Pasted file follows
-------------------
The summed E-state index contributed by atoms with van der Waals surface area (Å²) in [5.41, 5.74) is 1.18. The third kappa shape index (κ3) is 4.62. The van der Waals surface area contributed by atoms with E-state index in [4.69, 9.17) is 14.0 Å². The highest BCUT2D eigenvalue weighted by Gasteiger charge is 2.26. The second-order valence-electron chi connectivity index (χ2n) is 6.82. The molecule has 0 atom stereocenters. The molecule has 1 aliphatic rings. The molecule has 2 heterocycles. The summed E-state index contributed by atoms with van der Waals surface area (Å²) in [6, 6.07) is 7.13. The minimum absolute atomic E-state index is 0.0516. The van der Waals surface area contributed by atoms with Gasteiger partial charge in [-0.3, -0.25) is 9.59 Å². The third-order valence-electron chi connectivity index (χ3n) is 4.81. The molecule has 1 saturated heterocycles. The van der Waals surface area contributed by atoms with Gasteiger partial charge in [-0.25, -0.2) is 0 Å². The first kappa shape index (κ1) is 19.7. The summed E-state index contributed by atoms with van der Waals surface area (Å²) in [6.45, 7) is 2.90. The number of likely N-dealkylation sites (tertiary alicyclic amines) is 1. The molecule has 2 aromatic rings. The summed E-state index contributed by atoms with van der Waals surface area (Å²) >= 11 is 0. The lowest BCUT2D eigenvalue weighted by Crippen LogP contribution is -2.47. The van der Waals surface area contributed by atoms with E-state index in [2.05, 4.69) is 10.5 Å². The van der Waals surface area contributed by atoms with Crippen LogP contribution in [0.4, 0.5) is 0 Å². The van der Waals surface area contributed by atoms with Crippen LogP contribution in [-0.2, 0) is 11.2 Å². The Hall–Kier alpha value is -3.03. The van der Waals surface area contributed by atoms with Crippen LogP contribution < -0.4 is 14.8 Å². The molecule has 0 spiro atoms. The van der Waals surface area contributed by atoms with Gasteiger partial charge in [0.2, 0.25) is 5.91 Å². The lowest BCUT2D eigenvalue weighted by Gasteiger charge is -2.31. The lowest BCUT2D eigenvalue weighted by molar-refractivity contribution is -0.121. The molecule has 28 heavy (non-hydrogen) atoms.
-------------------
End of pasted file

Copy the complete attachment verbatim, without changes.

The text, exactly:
The summed E-state index contributed by atoms with van der Waals surface area (Å²) in [5.41, 5.74) is 1.18. The third kappa shape index (κ3) is 4.62. The van der Waals surface area contributed by atoms with E-state index in [4.69, 9.17) is 14.0 Å². The highest BCUT2D eigenvalue weighted by Gasteiger charge is 2.26. The second-order valence-electron chi connectivity index (χ2n) is 6.82. The molecule has 0 atom stereocenters. The molecule has 1 aliphatic rings. The molecule has 2 heterocycles. The summed E-state index contributed by atoms with van der Waals surface area (Å²) in [6, 6.07) is 7.13. The minimum absolute atomic E-state index is 0.0516. The van der Waals surface area contributed by atoms with Gasteiger partial charge in [-0.3, -0.25) is 9.59 Å². The third-order valence-electron chi connectivity index (χ3n) is 4.81. The molecule has 1 saturated heterocycles. The van der Waals surface area contributed by atoms with Gasteiger partial charge in [-0.25, -0.2) is 0 Å². The first kappa shape index (κ1) is 19.7. The summed E-state index contributed by atoms with van der Waals surface area (Å²) in [6.45, 7) is 2.90. The number of likely N-dealkylation sites (tertiary alicyclic amines) is 1. The molecule has 2 aromatic rings. The summed E-state index contributed by atoms with van der Waals surface area (Å²) >= 11 is 0. The lowest BCUT2D eigenvalue weighted by Crippen LogP contribution is -2.47. The van der Waals surface area contributed by atoms with E-state index in [2.05, 4.69) is 10.5 Å². The van der Waals surface area contributed by atoms with Crippen LogP contribution in [0.4, 0.5) is 0 Å². The van der Waals surface area contributed by atoms with Crippen LogP contribution in [-0.2, 0) is 11.2 Å². The Hall–Kier alpha value is -3.03. The van der Waals surface area contributed by atoms with Crippen LogP contribution < -0.4 is 14.8 Å². The molecule has 0 spiro atoms. The van der Waals surface area contributed by atoms with Gasteiger partial charge in [0.2, 0.25) is 5.91 Å². The lowest BCUT2D eigenvalue weighted by Gasteiger charge is -2.31. The lowest BCUT2D eigenvalue weighted by molar-refractivity contribution is -0.121. The molecule has 28 heavy (non-hydrogen) atoms.